Before I learned to meditate my mind was out of control. I was coming off 15 years of drug and alcohol addiction, suffered from generalized anxiety disorder and had an extremely stressful job in finance. Staying in the present moment was a concept completely beyond my comprehension. For an addict in active addiction or early recovery it’s common to have a “washing machine” head – unwanted negative thoughts on repeat, swirling around and around.
When I started meditating I noticed positive changes within three weeks and started to regain control over my mind. I’ve now been clean and sober for over 10 years.
Here are four ways meditation changed my life.
(1) It helped me stop catastrophizing.
As a sufferer of an anxiety disorder and the disease of addiction (often referred to as “dis-ease,” and rightfully so) I didn’t feel comfortable in my own skin. I had low self-esteem and my brain was hardwired to catastrophize about everything. Even the most trivial of situations, like getting my car serviced.
Neuroscientists at Stanford University found that people who practiced mindfulness meditation for eight weeks were more able to calm the fear centre in the brain known as the amygdala. I certainly believe this was the case for me.
Meditation provided me with enough space to catch a thought pattern before it dragged me around for hours or days on end. I was able to access a part of me where peace and tranquillity existed. I started to understand that I was not my thoughts and let them pass on by.
(2) It eased my social anxiety
For a long time, social situations were not my forte. I simply didn’t feel comfortable around other people. Drugs and alcohol helped but after I committed to a sober life, it was awkward. I wanted to see people and socialise. But my low self-esteem would kick in and I’d think I had nothing interesting to say. As an adult trying to build a career and a social life this was extremely restrictive.
Meditation quieted my mind. The self-criticism started to fade and I felt more at ease with myself. I began to look forward to social situations as opposed to dreading them, and conversation came more easily. I was able to look people in the eye. The better I did in social situations the more confident I became.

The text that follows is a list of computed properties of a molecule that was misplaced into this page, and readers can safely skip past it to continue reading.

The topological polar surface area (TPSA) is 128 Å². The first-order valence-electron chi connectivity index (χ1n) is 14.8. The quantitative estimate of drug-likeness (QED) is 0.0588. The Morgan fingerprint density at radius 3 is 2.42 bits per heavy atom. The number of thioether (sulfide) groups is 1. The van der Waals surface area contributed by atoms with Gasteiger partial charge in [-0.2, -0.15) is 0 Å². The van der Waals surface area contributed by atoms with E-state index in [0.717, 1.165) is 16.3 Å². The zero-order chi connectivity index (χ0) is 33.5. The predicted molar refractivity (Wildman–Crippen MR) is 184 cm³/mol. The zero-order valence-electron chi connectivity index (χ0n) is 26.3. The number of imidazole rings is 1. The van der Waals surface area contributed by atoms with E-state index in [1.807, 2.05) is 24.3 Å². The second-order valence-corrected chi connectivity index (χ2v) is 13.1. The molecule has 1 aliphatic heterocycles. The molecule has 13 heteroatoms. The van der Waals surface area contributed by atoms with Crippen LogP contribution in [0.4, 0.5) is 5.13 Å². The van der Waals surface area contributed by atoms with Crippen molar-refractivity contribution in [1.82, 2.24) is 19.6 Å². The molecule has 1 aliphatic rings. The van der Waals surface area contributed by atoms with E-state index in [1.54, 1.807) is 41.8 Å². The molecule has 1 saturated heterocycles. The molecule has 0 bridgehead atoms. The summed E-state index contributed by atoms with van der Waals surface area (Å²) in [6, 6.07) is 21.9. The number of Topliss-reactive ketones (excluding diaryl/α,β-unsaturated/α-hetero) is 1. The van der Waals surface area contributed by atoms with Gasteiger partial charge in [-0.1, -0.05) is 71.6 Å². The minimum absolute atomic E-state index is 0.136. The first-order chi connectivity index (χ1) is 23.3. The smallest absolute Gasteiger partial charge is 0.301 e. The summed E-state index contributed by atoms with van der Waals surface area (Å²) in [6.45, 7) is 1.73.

That’s not to say anxiety didn’t crop up. But instead of excusing myself and going home early, I could handle the discomfort and push on through. More often than not I would come home having enjoyed myself.
(3) It became easier to make decisions.
In the early days following drug and alcohol addiction, sensible rational decisions were few and far between. Instead, I made decisions quickly and without proper thought. I made a couple of poor career moves during this time that took a while to dig out of.
Clarity of thought came through the deep relaxation I found in meditation. This freed me up to consider a myriad of options that would otherwise have not revealed themselves. I now felt guided by my intuition and was able to make decisions that were in tune with my goals and values.
(4) I was finally able to relax
In early recovery I was exhausted. Addiction had ravaged my mind and body and left me an anxious wreck. I needed to heal and rest not just from life itself but also from my mind.
Meditation allowed me to stop overthinking. Sitting quietly for just 15 minutes a day and focussing on my breath decreased the adrenaline coursing around my body. I was finally able to access a peaceful place within myself. I recuperated and found my footing.
Saying goodbye to the washing-machine head
Meditation has been a game-changer that helped me calm my busy mind and leave addiction behind for good. If you are caught in the pain of addiction or lucky enough to have found recovery, or if you suffer from an anxiety disorder or work in a stressful environment, I would strongly suggest meditation as a go-to tool. It changed my life and it can change yours too.
If you’re interested in giving meditation a try, I’d recommend starting with 10 or 15 minutes per day, ideally first thing in the morning. My favourite guided meditation app is Headspace.